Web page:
Cable operators are fighting a proposal from the Public Safety and Homeland Security Proposal that would mandate that VoIP and broadband service providers supply the FCC with reports detailing outages to their digital phone services.
Representatives from the National Cable & Telecommunications Association (NCTA), the American Cable Association (ACA) and the CTIA (International Association for Wireless Communications) voiced their concerns during a meeting with FCC officials last week, according to an ex parte filing at commission. The groups argued that mandating the same outage requirements for VoIP providers as traditional telephone companies would create "significant economic burdens."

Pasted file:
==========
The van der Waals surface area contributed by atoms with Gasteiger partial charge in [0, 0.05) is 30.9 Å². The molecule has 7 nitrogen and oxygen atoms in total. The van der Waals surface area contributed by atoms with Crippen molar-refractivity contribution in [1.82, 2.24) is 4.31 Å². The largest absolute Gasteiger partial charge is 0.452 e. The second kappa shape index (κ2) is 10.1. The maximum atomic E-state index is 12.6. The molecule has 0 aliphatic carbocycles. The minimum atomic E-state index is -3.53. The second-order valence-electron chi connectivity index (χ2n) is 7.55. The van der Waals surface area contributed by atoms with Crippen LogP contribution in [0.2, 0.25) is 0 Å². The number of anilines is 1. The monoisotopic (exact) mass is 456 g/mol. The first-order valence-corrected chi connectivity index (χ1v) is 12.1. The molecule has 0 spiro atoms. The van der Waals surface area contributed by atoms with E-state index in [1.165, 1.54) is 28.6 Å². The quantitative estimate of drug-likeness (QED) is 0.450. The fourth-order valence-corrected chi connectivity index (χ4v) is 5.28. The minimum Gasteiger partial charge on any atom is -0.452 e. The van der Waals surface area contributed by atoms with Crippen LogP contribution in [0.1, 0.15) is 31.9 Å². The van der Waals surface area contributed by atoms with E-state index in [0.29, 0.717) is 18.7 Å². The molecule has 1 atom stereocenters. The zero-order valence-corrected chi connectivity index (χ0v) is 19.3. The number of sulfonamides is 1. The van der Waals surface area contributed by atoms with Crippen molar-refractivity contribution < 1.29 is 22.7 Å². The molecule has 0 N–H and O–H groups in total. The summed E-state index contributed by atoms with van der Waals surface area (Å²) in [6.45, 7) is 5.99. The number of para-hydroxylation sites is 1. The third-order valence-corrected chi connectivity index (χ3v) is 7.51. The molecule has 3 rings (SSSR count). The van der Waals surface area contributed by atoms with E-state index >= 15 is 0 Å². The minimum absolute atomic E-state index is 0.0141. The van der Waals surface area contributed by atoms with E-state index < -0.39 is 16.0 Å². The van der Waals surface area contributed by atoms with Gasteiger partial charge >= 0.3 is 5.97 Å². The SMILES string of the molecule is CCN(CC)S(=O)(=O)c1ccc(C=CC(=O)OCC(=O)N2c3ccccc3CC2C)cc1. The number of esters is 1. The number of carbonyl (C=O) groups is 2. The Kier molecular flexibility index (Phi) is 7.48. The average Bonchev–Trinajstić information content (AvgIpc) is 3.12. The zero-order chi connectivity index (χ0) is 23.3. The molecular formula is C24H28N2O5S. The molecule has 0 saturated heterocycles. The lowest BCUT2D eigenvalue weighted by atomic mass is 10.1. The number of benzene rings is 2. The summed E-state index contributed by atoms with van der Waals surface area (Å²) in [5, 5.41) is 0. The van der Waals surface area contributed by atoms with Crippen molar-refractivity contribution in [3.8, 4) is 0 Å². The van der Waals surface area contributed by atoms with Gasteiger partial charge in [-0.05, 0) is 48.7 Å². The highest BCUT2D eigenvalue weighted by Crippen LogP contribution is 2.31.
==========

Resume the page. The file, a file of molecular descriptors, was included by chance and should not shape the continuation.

It's been 15 years since Congress passed the Telecommunications Act, which allowed cable operators to challenge AT&T (NYSE: T) , Verizon (NYSE: VZ) and other telcos in the voice business. Most cable operators, from major providers such as Comcast (Nasdaq: CMCSA) and Time Warner Cable (NYSE: TWC), to smaller operators like Mediacom, offer telephone service as part of their triple-play packages to subscribers.
Fighting the outage reporting mandates could have some drawbacks for cable operators. Cable MSOs have been fighting a bigger share of the FCC's Universal Service Fund, and market cable digital phone services as a product that is as reliable as telephone service from AT&T or Verizon. It could be difficult for operators to compare themselves to traditional telcos if they are not willing to adhere to the same outage reporting requirements.
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